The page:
ByteDance is preparing a major push into the mobile arena’s most lucrative market, a realm Tencent Holdings has dominated for over a decade: games.
The world’s most valuable startup has rapidly built a full-fledged gaming division to spearhead its maiden foray into hardcore or non-casual games, according to people familiar with the matter. Over the past few months, ByteDance has quietly bought up gaming studios and exclusive title distribution rights. It’s embarked on a hiring spree and poached top talent from rivals, building a team of more than 1,000. Its first two games from the venture will be released this spring, targeting both local and overseas players, one person said.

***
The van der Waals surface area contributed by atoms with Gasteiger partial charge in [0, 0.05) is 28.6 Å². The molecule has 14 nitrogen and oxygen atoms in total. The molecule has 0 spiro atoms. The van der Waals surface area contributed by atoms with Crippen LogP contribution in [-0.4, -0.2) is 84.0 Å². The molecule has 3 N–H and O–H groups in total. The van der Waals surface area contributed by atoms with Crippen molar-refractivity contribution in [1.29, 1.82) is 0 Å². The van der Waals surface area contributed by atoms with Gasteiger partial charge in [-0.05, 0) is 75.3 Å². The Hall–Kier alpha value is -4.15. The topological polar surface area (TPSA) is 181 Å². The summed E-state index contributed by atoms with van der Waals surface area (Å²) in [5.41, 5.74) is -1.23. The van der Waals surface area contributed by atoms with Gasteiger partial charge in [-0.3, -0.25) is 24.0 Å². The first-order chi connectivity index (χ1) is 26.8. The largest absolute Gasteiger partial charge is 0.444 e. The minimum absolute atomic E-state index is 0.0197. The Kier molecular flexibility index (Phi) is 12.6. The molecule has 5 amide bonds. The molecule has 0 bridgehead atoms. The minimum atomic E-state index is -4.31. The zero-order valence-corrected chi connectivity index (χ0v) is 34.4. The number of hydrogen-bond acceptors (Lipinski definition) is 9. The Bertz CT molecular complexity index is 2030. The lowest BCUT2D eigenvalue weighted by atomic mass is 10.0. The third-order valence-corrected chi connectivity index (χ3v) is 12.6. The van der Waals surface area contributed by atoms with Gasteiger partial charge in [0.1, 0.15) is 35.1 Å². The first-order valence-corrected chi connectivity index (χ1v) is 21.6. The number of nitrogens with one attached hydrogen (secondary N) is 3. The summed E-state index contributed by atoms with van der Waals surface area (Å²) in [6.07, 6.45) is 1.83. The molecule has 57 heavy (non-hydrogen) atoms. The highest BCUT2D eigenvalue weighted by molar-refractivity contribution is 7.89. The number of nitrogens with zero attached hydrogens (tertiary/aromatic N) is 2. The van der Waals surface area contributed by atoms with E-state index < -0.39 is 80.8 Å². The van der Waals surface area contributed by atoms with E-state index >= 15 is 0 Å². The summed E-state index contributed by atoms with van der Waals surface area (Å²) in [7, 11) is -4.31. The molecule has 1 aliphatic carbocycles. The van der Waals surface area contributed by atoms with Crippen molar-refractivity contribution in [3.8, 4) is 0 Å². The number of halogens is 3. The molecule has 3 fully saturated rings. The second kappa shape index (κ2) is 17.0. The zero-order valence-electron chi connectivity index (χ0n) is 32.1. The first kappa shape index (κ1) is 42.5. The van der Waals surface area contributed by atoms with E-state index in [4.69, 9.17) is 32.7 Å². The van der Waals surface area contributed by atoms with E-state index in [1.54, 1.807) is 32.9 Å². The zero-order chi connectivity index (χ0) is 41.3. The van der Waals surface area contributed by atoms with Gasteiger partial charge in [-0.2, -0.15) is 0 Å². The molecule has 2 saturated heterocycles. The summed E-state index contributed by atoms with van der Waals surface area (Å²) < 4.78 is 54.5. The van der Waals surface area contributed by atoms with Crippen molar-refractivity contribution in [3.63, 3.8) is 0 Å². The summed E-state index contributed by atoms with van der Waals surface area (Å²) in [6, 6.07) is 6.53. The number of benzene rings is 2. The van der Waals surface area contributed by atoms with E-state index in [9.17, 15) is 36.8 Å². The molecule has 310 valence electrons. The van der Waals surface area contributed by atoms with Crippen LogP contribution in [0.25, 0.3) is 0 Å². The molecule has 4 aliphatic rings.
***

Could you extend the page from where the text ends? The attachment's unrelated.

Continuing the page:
Gaming in China has long been a Tencent fortress, with Netease a distant second. But ByteDance might be the one company capable of upsetting that status quo, having already defied convention by surviving and flourishing outside the orbit of Alibaba Group Holding and Tencent, who between them have locked up much of the country’s internet sphere. Toutiao is a key channel for Chinese game publishers to acquire new users, with 63 of the top 100 ad spenders among mobile games in 2019 devoting most of their ads to the news app, according to data tracked by Guangzhou-based researcher App Growing.
Representatives for ByteDance, Tencent and Netease declined to comment for this story.Related: ByteDance Integrates Lesser-Known Short Video Platform Douyin